|low||˨||¹||꤬ [U+A92C KAYAH LI TONE CALYA]|
|mid||˧||³||꤭ [U+A92D KAYAH LI TONE CALYA PLOPHU]|
|high||˥||²||꤫ [U+A92B KAYAH LI TONE PLOPHU]|
The tone marks all combine below the base (whereas vowel diacritics combine above). Examples:r ꤞꤢꤨ꤬ ꤞꤢꤨ꤭ ꤞꤢꤨ
The tone mark is normally written as the last component of a syllable, ie. after the vowel.e (Some fonts will correctly display the sequence vowel_base+tone+vowel_diacritic, but in that case the application must be relied upon to treat both orders the same for comparisons.)
See also encoding_choices.
This section maps Kayah vowel sounds to common graphemes. Click on the character names to see examples.
Click on the characters in the lists for detailed information. For a mapping of sounds to graphemes see consonant_mappings.
ꤌ [U+A90C KAYAH LI LETTER GA] is only normally found as part of the breathy diphthong ɯ̤ə,h though Helgerson says it may be used as in loan words, eg. ꤥ꤬ꤊꤟꤌꤣ
ꤎ [U+A90E KAYAH LI LETTER SA] is also mainly used for loan words,h eg. ꤕꤢꤎꤕꤥ
The sound x doesn't have a dedicated letter, but is an allophone of hɯ̤,r,127 eg. ꤟꤌꤣ꤭
ꤏ [U+A90F KAYAH LI LETTER SHA], usually sʰ, is pronounced ʃ before j or i, eg. ꤏꤛꤢꤩ ꤓꤛꤢꤩ꤭ꤏꤤ꤭ꤕꤚꤟꤢꤩ
The consonant clusters in Kayah are all syllable-initial. This list of permutations is from Helgerson.h
Examples: ꤏꤛꤢꤩ꤬ꤊꤜꤥ꤭ ꤏꤤ꤬ꤜꤤ꤬ꤕꤜꤝꤥ꤭
Breathy vowels add another consonant, ꤟ [U+A91F KAYAH LI LETTER HA], to these groups. It usually occurs immediately after the cluster, eg. ꤗꤝꤟꤤ꤭ ꤊꤜꤛꤢꤩ꤬ꤕꤜꤟꤢꤧ
But when the cluster contains j in second or third position it occurs before that,h eg. ꤢ꤬ꤕꤟꤛꤢ ꤞꤥ꤬ꤕꤜꤟꤛꤢꤩ꤬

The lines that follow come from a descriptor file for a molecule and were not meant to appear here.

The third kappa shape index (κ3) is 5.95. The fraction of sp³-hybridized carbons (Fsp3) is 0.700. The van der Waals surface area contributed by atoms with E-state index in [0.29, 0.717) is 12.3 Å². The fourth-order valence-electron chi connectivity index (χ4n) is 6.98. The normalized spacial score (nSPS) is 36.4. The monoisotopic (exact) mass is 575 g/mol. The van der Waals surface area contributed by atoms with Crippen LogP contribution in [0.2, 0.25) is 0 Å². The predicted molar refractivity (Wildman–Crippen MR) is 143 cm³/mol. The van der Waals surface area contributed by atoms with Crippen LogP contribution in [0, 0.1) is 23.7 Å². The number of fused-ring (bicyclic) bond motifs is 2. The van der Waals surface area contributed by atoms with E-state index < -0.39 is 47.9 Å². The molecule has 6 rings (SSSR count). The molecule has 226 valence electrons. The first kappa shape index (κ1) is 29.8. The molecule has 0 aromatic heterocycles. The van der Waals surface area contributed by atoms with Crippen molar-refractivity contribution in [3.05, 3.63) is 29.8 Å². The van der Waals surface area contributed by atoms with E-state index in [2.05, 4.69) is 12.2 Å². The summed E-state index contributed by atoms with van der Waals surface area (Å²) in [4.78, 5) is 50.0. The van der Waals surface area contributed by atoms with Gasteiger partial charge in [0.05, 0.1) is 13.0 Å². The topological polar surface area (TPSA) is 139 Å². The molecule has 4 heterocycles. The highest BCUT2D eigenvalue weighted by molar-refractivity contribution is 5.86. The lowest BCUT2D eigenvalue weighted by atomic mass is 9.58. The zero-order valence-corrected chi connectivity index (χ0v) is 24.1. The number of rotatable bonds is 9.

This section maps Kayah consonant sounds to common graphemes. Click on the character names to see examples.
Visually, two diacritics look as it they could be composed of smaller parts. This section gives guidance on which approach is best.
It is possible that someone may occasionally try to use 2 characters rather than the single character which is canonical. Doing so produces text that will not match correctly encoded text for search, spell-checking, and so on, and so should be avoided. The list below shows the characters in question.
|Use||Do not use|
|ꤪ [U+A92A KAYAH LI VOWEL O]||ꤦꤩ [U+A926 KAYAH LI VOWEL UE + U+A929 KAYAH LI VOWEL EE]|
|꤭ [U+A92D KAYAH LI TONE CALYA PLOPHU]||꤫꤬ [U+A92B KAYAH LI TONE PLOPHU + U+A92C KAYAH LI TONE CALYA]|
This also reflects usage in didactic materials produced by the Kayah Li user community.u
Kayah Li has a set of native digits
Kayah Li text runs left to right in horizontal lines.
bidi_class properties for characters in the Kayah language.
This section brings together information about the following topics: writing styles; cursive text; context-based shaping; context-based positioning; baselines, line height, etc.; font styles; case & other character transforms.
You can experiment with examples using the Kayah Li character app.
Kayah Li text is not cursive (ie. joined up like Arabic).
There are no pre-base vowels or circumgraphs, but combining vowel letters and (especially) tones need to be applied to each base character in an optimal way.
Kayah Li has no special requirements for baseline alignment between mixed scripts or in general.
The orthography has no case distinction, and no special transforms are needed to convert between characters.
Observation: Panels of text in a Tamil newspaper that uses oblique fonts, but all the body text of the panel uses that font. Other fonts used for the body text in other articles tended to also have a slight lean, though not as much. The verticals in headings tend to be upright.
Words are separated by spaces.
, [U+002C COMMA]
; [U+003B SEMICOLON]
: [U+003A COLON]
Kayah punctuation is mostly ASCII, however ꤯ [U+A92F KAYAH LI SIGN SHYA] is used as a phrase/sentence delimiter.u
|initial||” [U+201D RIGHT DOUBLE QUOTATION MARK]|
꤮ [U+A92E KAYAH LI SIGN CWI] indicates extended intonation,e,2 eg. ꤊꤢ꤬ꤔꤟꤥ꤮ ꤒꤥ꤬
Lines are mostly broken at inter-word spaces.e,2
Show default line-breaking properties for characters in the Kayah language.
This section is for any features that are specific to Kayah Li and that relate to the following topics: general page layout & progression; grids & tables; notes, footnotes, etc; forms & user interaction; page numbering, running headers, etc.
According to ScriptSource, the Kayah Li script is used for the following languages: